Bradford 2012 Review: LIVID

Julian Maury and Alexandre Bustillo achieved worldwide recognition for the macabre Inside (2007), one of the films that sparked off a wave of ultraviolent horror from the continent, alongside outrageous talking points like Alexandre Aja's Haute Tension (2003) or Pascal Laugier's Martyrs (2008). Maury and Bustillo have talked about how they wanted their sophomore feature to move away from all that gritty savagery - how it didn't seem so much fun once everyone was doing it - and yet initially Livid feels like the same old cynical stalk and slash, just draped in decaying Gothic finery.

But stick with it, and despite the over-abundance of genre conventions (an old house, a hidden evil, stupid people meeting ghastly deaths and so on) you realise Livid is definitely something very different to most horror films of the past few years. Instead of yet another Hollywood remake (the two men were attached to a re-imagined Hellraiser at one point) we get a bleak, haunting little fairytale, a love letter to the seedy grandeur of classic Hammer Horror that's brutal and nasty, yes, but also deeply sad, with a gut-punch of an ending that says more with a few lines of dialogue than any number of people being skinned alive.

Lucie (Chloé Coulloud) is a young woman trying for a career as a nurse, just starting the first of ten days' probation with an older, more experienced caregiver, Mrs Wilson (Catherine Jacob). Her patients are lonely elderly people too frightened, too far gone to dementia or flat out catatonic to look after themselves - one of them, Madame Jessel, was a famous dancer in her day but now lies hooked up to an oxygen tank on the top floor of a crumbling old house on the edge of town, lost in dreamland twenty-four seven, supposedly with a fortune in valuables buried further down.

Lucie's boyfriend, William (Félix Moati) is fed up with being stuck in their dead-end seaside town, working on his dad's tiny fishing boat and seeing no prospects on the horizon. Lucie largely mentions the old lady's wealth in passing, but it doesn't take long before William's sweet-talked her and bullied his brother Ben (Jérémy Kapone) into mounting a midnight raid on the ancient mansion. But it doesn't take long before they realise there's a terrible presence hiding in the shadows, and that the Jessel family have a stranger and darker history than any of them realised.

If this sounds like a pretty typical case of something nasty in the woodshed, that's because it is, at least to a degree. The first act of Livid is beautifully shot, the town faded, fraying at the seams like the quiet English villages in those classic Hammer Horrors, and it's decently paced. The script is solid enough, and Colloud, Moati and Kapone all handle their opening dialogue with confidence - but despite the odd bit of shading they're clearly being set up as types, and with fairly mercenary motivations at that, for all Lucie's half-hearted protests.

Breaking into the house is tense up to a point, but you know the directors have something bad planned, and the trio are already testing your sympathy. Yet the film starts winning you over once you realise it's not about them so much as what happened in the house, and why it sits on the outskirts, rotting away. Maury and Bustillo arguably hold off too long before wheeling out the mythology - but once we start to piece together the sad little story behind the yellowing, tumbledown rooms frozen in amber, and the mannequin locked away upstairs, Livid becomes something deeply affecting as well as disturbing.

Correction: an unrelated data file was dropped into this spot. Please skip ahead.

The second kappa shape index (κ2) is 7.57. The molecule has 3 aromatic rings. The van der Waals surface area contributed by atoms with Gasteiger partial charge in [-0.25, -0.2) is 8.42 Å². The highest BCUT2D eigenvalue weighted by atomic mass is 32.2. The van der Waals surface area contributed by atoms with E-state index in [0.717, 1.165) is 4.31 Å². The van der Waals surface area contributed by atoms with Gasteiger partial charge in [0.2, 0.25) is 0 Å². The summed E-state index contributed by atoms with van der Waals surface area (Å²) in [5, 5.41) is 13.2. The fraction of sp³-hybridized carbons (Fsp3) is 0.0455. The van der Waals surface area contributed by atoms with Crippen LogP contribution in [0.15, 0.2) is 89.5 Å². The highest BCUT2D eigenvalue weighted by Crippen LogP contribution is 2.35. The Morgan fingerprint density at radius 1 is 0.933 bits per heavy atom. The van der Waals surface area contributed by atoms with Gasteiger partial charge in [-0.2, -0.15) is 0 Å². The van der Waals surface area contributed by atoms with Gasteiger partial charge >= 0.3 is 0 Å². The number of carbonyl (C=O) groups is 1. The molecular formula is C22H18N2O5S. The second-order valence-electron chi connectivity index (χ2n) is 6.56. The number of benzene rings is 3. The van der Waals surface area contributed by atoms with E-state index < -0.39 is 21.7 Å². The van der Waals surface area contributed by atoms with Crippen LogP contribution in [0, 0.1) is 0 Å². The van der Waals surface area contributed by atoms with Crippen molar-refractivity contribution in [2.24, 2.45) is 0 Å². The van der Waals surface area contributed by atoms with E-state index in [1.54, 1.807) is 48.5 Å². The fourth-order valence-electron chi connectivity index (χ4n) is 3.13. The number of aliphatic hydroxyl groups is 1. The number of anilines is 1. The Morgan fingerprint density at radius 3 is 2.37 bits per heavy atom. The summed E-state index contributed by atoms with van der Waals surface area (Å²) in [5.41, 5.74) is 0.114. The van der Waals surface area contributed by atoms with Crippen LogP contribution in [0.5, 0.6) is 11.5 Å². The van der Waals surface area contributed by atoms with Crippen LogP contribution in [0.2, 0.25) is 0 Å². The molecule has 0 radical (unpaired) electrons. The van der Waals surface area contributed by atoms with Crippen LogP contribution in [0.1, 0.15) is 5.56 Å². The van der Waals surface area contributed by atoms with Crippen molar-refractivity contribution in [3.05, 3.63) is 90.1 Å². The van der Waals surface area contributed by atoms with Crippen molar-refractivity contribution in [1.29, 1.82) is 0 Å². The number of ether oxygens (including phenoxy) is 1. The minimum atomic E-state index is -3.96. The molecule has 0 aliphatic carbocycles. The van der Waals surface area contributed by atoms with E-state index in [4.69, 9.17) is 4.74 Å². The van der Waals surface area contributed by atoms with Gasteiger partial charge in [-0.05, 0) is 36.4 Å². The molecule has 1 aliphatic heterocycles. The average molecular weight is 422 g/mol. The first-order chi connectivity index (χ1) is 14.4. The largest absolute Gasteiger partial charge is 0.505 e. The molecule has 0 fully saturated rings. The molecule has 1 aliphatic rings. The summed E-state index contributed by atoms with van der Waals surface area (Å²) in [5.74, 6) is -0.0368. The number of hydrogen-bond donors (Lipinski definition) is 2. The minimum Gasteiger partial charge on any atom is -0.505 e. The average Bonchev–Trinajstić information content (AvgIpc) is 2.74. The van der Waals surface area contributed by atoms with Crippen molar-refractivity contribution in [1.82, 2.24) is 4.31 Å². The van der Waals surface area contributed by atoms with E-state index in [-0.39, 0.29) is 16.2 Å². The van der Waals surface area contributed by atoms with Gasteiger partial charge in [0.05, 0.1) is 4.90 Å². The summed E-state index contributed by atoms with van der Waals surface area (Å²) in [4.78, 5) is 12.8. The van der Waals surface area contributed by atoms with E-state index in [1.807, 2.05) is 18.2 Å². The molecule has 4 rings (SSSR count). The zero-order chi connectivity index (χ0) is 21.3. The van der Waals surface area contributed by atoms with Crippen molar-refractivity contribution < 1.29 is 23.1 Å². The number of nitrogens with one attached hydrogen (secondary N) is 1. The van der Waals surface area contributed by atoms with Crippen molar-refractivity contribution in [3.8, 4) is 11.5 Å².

While not wanting to spoil the surprise too much, Livid is the story of a family tied to one place far more inextricably than Lucie or her friends are stuck with their lives in town. Multiple flashbacks show the Jessels as a deeply dangerous, twisted little clan, but also tragically human, victims of circumstance in a way that can't help but arouse a kind of cautious sympathy. It's here the film really comes to life, and the narrative progression makes it obvious that if anyone's going to get out of the house they'll have to understand what trapped the Jessels there.

And the way that works out is a sudden role-reversal that comes completely out of left field and yet feels wholly believable, a final payoff (complete with some ghoulishly excessive violence) that's both hauntingly bleak and totally euphoric. The only similar climactic moments that come to mind in any recent film would be the brilliant resolution to Xavier Gans' The Divide - it's not a happy ending, but it's far from hopeless and it feels completely right, after everything we've just gone through. It pushes Livid into outright fantasy at one point, but those genre conventions and the careful Colonial Gothic touches in the production design means the moment doesn't jar too much.

Livid is just shy of an outright classic - it's too short, for one thing, and that awkward narrative development is an itch at the back of your mind. Maury and Bustillo could definitely have got the foreshadowing started in earnest a bit earlier, and fleshed their cast out a little more, courting our sympathy a tad rather than threatening to throw them all into the meat grinder. But this is superb stuff, one of the best horror films in an age - terrifying, yet bittersweet and emotional, with a beating heart under all the splatter. If you want something that moves you as much as it makes you scream, consider Livid highly recommended.

(Livid was screened at the 18th Bradford International Film Festival, held in the UK National Media Museum in Bradford from 19th-29th April 2012.)
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